“Chancellor on brink of second bailout for banks“
I don’t remember reading that now-famous headline from the Jan. 3, 2009 edition of the Times, not when it first ran, anyway. I was in the final year of my undergraduate course, a joint honors degree in French and politics that I would finish six months later. Gordon Brown was prime minister, having taken up the position after the resignation of Tony Blair. BHS was still open for business, Ugg boots were ubiquitous, beer was cheap, dubstep was a credible and exciting genre.
At minimum, I should have been stepping out of college and into an entry-level professional position—the low rung of a sturdy ladder, somewhere I could put my hard-earned bilingualism and modest academic talents to use. Instead, six weeks after graduation, the economy was reeling from shock after shock; I was tending bar part-time, unemployed for the other part.
It’s hard to know exactly what Satoshi Nakamoto was thinking, whoever he/she/they/might be, when those now infamous words were inscribed into the bitcoin genesis block. The reference to The Times’ date and headline works as a timestamp, of course, dating the creation of the block as on or after that day. But it’s difficult to believe that someone who possessed such mastery of the fields of cryptography, economics, and computer science simultaneously would make such an allusion by chance.
“Alistair Darling has been forced to consider a second bailout for banks as the lending drought worsens,” the article’s lead read. “The Chancellor will decide within weeks whether to pump billions more into the economy as evidence mounts that the £37 billion part-nationalisation last year has failed to keep credit flowing. Options include cash injections, offering banks cheaper state guarantees to raise money privately or buying up ‘toxic assets,’ The Times has learnt.”
Yes, the chancellor considered a second bailout—and decided in favor of it. On January 19, the British government unveiled a new phase of the rescue plan, built around an asset protection scheme that would insure the banks against losses on their riskiest holdings. These were the “toxic assets,” the credit derivatives, collateral debt obligations, and other financial products so wildly speculative and unsustainable that they threatened to bring down the entire global banking order.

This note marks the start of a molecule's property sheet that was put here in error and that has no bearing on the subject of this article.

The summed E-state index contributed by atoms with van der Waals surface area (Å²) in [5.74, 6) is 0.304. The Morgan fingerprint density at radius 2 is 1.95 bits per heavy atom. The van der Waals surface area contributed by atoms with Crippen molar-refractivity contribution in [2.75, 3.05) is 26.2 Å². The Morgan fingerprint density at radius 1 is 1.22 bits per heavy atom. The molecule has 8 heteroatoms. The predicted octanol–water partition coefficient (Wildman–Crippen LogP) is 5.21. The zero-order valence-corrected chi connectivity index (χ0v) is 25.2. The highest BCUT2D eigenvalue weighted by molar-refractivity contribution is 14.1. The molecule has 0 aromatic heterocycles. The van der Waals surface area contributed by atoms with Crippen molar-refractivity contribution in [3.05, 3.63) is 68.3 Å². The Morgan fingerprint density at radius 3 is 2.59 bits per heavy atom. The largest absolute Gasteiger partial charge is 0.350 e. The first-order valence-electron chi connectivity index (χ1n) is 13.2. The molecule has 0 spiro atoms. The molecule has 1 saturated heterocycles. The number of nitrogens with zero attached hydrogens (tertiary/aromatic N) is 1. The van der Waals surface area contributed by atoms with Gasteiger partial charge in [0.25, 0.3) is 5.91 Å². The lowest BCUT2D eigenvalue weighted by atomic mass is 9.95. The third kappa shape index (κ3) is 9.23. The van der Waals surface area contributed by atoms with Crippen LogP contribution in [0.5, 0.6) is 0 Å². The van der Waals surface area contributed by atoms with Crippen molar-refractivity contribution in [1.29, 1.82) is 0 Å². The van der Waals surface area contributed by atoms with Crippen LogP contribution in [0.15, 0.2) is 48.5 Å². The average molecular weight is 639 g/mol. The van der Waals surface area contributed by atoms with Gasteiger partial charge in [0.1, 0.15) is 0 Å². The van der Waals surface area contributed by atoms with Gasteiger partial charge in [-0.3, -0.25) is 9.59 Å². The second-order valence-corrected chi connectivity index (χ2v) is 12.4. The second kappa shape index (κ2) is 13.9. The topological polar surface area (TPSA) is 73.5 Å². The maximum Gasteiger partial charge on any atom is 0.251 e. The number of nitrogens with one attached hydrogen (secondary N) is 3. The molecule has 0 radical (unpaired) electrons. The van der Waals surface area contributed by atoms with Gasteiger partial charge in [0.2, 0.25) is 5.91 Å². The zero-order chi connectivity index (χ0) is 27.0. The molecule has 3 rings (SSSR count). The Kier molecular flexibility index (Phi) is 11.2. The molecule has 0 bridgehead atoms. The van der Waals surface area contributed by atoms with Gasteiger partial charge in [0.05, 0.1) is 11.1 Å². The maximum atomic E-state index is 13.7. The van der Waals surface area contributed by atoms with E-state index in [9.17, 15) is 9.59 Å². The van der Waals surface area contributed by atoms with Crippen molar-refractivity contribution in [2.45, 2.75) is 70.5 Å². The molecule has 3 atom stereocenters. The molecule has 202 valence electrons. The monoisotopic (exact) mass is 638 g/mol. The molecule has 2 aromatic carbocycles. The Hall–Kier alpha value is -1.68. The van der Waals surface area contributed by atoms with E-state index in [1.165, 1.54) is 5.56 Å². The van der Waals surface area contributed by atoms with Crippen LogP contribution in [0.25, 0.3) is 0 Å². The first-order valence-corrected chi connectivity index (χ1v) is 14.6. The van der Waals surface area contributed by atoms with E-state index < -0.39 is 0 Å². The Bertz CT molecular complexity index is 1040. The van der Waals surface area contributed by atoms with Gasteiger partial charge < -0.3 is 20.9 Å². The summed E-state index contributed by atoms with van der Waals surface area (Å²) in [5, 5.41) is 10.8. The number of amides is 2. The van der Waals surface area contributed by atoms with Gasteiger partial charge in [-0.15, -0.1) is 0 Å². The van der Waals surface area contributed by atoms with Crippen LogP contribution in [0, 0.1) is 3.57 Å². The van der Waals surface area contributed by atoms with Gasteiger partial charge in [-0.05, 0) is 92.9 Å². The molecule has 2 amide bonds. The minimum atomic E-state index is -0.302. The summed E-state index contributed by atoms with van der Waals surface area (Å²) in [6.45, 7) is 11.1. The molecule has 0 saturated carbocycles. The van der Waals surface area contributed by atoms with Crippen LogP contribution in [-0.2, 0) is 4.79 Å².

For many people, myself included, the workings of the international financial system became an urgent and riveting topic of conversation. Why, we asked at dinner tables and student bars and house parties and family gatherings, was this our problem at all? Weren’t banks meant to function above all else as trusted guardians of our hard-earned cash? If it was our money they held, why weren’t we aware that they were making such risky investments? How were British banks being pulled under by the predatory lending practices of our American cousins?
We started to speak a new language, taught by newspaper articles and daily TV news reports. “Mortgage-backed securities,” “credit-default swaps,” “collateral-debt obligation,” “quantitative easing.” It was like peering behind the curtain in Oz, and finding a wizard made of economic jargon and downward trending charts.
Meanwhile, Darling raised taxes and the Bank of England cut interest rates to 0.5 percent, the lowest since it was founded in 1694. Even with extremely cheap credit and little incentive to save, confidence in the economy was at rock bottom, and consumer spending in Britain tanked. In Nottingham, the city where I had studied and continued to live for the next two years, the central shopping district was peppered with vacant commercial units, as businesses went bankrupt, were liquidated, and weren’t replaced by anything new. The north of England, less prosperous historically, suffered most: Even today there are areas where house prices are lower now than in 2007, leaving families who bought at the top of the housing bubble with negative mortgage equity.
In general, London and the southeast were less affected. For my parents, working unglamorous but secure jobs in the public sector, not a lot changed. Not everyone was so fortunate: The father of a close friend, having worked a lifetime in well-paid occupations, had deposited the family’s savings in an Icelandic bank that later collapsed. As a result, they sold their spacious South London home, one of the most tasteful and modern family dwellings I’ve ever seen, and moved into a tower block apartment.
In Europe, the effects are still being felt. The U.K. has largely recovered, excluding certain areas, whereas Greece only received its final bailout package over the summer of 2018. Although the country is no longer on financial life support, the effects have been profound and will endure: As one Washington Post reporter wrote, “Greece’s economic crisis is over only if you don’t live there.”
It would be trite to conclude that bitcoin could only have emerged after the financial crisis. The conceptual foundations of virtual currency long preceded the banking collapse, and the visionary nature of Satoshi Nakamoto’s bitcoin white paper would have been recognized in a boom cycle just as well as a bust. But for me and many others, the experience of the financial crisis primed us to embrace a form of money outside traditional finance, where we weren’t forced to trust intermediaries who had failed so badly and then passed on the cost to us. As someone with a vivid memory of the second bailout, I still put more faith in the strength of numbers than in the good intentions of bankers. “Vires in numeris,” as the bitcoin motto goes.